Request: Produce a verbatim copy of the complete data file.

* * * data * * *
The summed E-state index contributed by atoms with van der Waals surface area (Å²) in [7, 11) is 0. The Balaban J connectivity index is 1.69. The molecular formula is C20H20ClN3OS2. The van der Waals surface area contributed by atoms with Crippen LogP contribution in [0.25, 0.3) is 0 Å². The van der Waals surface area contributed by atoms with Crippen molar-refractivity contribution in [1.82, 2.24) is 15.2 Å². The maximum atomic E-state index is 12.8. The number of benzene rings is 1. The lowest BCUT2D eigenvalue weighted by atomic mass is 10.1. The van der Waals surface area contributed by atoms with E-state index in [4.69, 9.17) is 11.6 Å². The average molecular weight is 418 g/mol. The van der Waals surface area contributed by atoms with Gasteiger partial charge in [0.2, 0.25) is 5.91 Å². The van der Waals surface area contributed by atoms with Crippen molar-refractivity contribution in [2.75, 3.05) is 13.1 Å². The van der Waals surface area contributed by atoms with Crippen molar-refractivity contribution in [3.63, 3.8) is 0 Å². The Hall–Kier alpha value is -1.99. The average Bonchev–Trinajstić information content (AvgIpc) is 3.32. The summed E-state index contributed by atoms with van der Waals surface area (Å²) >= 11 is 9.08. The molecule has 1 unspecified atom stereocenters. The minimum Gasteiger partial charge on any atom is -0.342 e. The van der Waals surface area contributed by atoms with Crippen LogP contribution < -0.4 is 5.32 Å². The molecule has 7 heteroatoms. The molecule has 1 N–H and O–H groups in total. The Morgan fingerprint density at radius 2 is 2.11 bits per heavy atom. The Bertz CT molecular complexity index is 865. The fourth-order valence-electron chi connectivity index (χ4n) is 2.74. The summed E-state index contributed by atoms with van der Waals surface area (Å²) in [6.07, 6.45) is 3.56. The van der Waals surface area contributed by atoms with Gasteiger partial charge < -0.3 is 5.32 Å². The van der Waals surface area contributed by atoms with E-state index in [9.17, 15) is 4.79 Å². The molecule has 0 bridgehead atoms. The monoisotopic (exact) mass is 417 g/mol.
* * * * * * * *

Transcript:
The summed E-state index contributed by atoms with van der Waals surface area (Å²) in [7, 11) is 0. The Balaban J connectivity index is 1.69. The molecular formula is C20H20ClN3OS2. The van der Waals surface area contributed by atoms with Crippen LogP contribution in [0.25, 0.3) is 0 Å². The van der Waals surface area contributed by atoms with Crippen molar-refractivity contribution in [1.82, 2.24) is 15.2 Å². The maximum atomic E-state index is 12.8. The number of benzene rings is 1. The lowest BCUT2D eigenvalue weighted by atomic mass is 10.1. The van der Waals surface area contributed by atoms with E-state index in [4.69, 9.17) is 11.6 Å². The average molecular weight is 418 g/mol. The van der Waals surface area contributed by atoms with Gasteiger partial charge in [0.2, 0.25) is 5.91 Å². The van der Waals surface area contributed by atoms with Crippen molar-refractivity contribution in [2.75, 3.05) is 13.1 Å². The van der Waals surface area contributed by atoms with Crippen molar-refractivity contribution in [3.63, 3.8) is 0 Å². The Hall–Kier alpha value is -1.99. The average Bonchev–Trinajstić information content (AvgIpc) is 3.32. The summed E-state index contributed by atoms with van der Waals surface area (Å²) >= 11 is 9.08. The molecule has 1 unspecified atom stereocenters. The minimum Gasteiger partial charge on any atom is -0.342 e. The van der Waals surface area contributed by atoms with Crippen LogP contribution < -0.4 is 5.32 Å². The molecule has 7 heteroatoms. The molecule has 1 N–H and O–H groups in total. The Morgan fingerprint density at radius 2 is 2.11 bits per heavy atom. The Bertz CT molecular complexity index is 865. The fourth-order valence-electron chi connectivity index (χ4n) is 2.74. The summed E-state index contributed by atoms with van der Waals surface area (Å²) in [6.07, 6.45) is 3.56. The van der Waals surface area contributed by atoms with Gasteiger partial charge < -0.3 is 5.32 Å². The van der Waals surface area contributed by atoms with E-state index in [9.17, 15) is 4.79 Å². The molecule has 0 bridgehead atoms. The monoisotopic (exact) mass is 417 g/mol.